Ask BHP: What’s Your Favorite Thing About Christian Fiction?

I’m excited about today’s Ask BHP. I was secretly hoping someone would ask this question at some point: “What is your favorite thing about Christian fiction? And what do you dislike?”

For time’s sake, to get a list of my pet peeves in Christian fiction (or, in some cases, any fiction), just take the following points and reverse them. That way I can spend the whole blog addressing the first question with examples from some of the books I’ve recently read and enjoyed. (And yes, I picked four things I like about Christian fiction, but hey, I’m writing this blog so I get to make the rules.)

Me with fall colors, because nothing says seasonal office decorations like piles of books.

Me with fall colors, because nothing says seasonal office decorations like piles of books.

Christian fiction doesn’t take itself too seriously.

Are there novels on heavier topics where humor would be totally out-of-place? Of course! But I love that Christian fiction isn’t somber or dull, and that some writers dedicate books or entire writing careers to making people laugh.

For me, Melissa Tagg’s delightful rom-coms hit right on my sense of humor, for others, Mary Connealy’s comedy and cowboys or Jen Turano’s zany turn-of-the-century romps are just their style.

It’s a good feeling to laugh out loud, especially when the fun is clean and hope-filled. We all need it, and I’m glad that Christian fiction provides it.

Christian fiction challenges me to think and change.

Maybe not everyone reads fiction for this reason, but I appreciate a book that takes a little thought. For example, I loved Jill Williamson’s King’s Folly because it helped me think biblically about subjects like idolatry, justice, and systemic evil (big-picture evils like racism, sex trafficking, poverty). Obviously, the book was a fantasy novel with engaging characters and a page-turning plot, but it also made me think, and I appreciated that.

Another one coming up in January that I just finished is Jocelyn Green’s The Mark of the King. Not only did I learn about an entirely new historical setting—French colonial Louisiana—but several scenarios had me wondering, “What would I do if I were in this character’s place?” Any book that makes me think that—I’m in.

Christian fiction helps me understand people better.

Another one that’s yet-to-release (but in just a few weeks, guys, get excited) is Patrick Carr’s The Shattered Vigil. The fantasy novel’s main character is a detective who essentially has the ability to see others’ memories, absorb their emotions, and reveal their motives. I’m only halfway in, and there have already been so many insights about the characters that I have grown to love that I actually wrote on a sticky note, “Patrick, how do you understand people so deeply?” You can see it all over the story, which is what makes it so powerful and gripping.

Julie Klassen’s upcoming series starter The Innkeeper of Ivy Hill affected me in a similar way. The cast of characters was varied and fascinating, and since Julie has two more books to resolve all of their stories, she had plenty of time to develop each one, giving us their quirks and fears and hidden secrets. (As you can tell, I’m a sucker for large casts done really well.) I can’t wait to see the rest of the plotlines play out…and I’m sure come December, fans will have their opinions on how they would like to see a few couples matched up.

Fiction teaches me truth about people—the real-life characters around me—and I think people of faith often have the best insights on human nature because of their worldview. Sacrifice and betrayal, despair and hope, uncertainty and confidence…characters in Christian fiction have it all.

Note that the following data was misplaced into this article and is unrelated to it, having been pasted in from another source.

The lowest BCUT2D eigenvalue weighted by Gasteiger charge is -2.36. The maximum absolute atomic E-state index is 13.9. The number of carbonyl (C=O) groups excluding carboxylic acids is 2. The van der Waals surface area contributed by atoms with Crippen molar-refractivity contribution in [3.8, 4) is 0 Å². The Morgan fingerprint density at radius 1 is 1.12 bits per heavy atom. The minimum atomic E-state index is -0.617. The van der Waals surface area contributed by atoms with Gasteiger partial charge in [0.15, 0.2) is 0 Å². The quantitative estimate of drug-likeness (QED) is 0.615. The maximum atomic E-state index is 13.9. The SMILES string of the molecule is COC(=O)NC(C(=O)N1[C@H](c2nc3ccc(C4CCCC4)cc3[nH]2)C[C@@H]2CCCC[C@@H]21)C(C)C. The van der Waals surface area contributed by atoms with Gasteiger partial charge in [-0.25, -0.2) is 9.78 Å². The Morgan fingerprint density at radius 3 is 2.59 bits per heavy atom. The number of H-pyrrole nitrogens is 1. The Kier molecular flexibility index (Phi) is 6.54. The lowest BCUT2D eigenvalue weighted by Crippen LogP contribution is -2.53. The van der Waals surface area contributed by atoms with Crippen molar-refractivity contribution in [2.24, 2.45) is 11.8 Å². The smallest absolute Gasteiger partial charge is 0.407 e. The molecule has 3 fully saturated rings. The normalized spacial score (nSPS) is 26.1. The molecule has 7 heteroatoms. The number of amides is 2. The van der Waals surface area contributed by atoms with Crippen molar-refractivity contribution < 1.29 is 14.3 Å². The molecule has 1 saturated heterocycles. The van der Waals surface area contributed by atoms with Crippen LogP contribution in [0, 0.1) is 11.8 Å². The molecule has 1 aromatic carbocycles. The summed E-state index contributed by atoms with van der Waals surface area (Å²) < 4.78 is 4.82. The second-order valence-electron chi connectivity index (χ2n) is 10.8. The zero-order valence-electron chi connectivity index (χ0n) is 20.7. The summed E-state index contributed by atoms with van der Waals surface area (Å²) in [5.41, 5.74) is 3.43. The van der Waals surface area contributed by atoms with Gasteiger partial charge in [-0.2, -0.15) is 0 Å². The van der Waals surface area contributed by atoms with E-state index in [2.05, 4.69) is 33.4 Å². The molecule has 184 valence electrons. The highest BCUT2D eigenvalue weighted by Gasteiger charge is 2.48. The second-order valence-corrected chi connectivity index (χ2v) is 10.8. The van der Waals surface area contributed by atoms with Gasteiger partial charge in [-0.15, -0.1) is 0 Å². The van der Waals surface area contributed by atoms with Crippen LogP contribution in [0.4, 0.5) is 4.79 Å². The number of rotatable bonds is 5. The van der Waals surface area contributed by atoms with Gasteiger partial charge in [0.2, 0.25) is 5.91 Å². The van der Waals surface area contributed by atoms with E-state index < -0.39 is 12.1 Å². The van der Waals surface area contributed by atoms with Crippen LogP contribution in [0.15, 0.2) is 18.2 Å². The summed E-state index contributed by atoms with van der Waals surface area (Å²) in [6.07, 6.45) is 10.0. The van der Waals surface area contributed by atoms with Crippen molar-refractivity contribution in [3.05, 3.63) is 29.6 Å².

Christian fiction helps my faith come alive.

Sometimes I mean this in a literal way—books like Shadow of the Storm bring familiar Bible stories new meaning. Had I ever thought about what the wilderness wandering of the Israelites might have been like and the issues they struggled with? No. Was I very glad I did after reading Connilyn’s moving story? Yes, for sure.

Other times, it’s more subtle than that. The spiritual themes of a story will resonate with me in different places in my life. Lynn Austin’s Waves of Mercy shows God’s faithfulness even in times of doubt. Cold Shot reminds me of the freeing power of forgiveness. The Lost Heiress assures me of my standing as a beloved daughter of the heavenly Father. In some cases, the author directly meant for the message to come across. In others, I bring my experiences and struggles and learn along with the characters.

The dry, preachy sermons you hear about in discussions of Christian fiction probably exist…somewhere. But I haven’t encountered any lately. (See this post on the range of Christian content included in inspirational fiction.) Maybe people turning up their nose at Christian fiction just haven’t gotten the right recommendations yet.

I could keep going, of course, but those are the first four that comes to mind, and this post is already too long. Thanks for asking!

How about you? What are your favorite things about Christian fiction?

25 thoughts on “Ask BHP: What’s Your Favorite Thing About Christian Fiction?

  1. I love that fiction is able to flesh out Bible truth. We learn and don’t easily forget when truth comes to us through story. I am very thankful to have access to Christian fiction.

  2. I like Christian fiction for several reasons. Usually the main characters are already Christians and I feel like I can relate to them. We could be close friends in real life if these people would be real! 🙂 There’s a common bond.

    The lighthearted, fun books are amusing and relaxing to read. I can enjoy them for the characters and interesting situations without them replacing genuine humor with crude, off-color statements and bad language.

    Romance/love stories in Christian fiction always end on a positive note. I close the covers with a smile and feel that there are still good relationships and true love in the world. People who are not Christians could have a genuine example of what a love relationship should be in real life.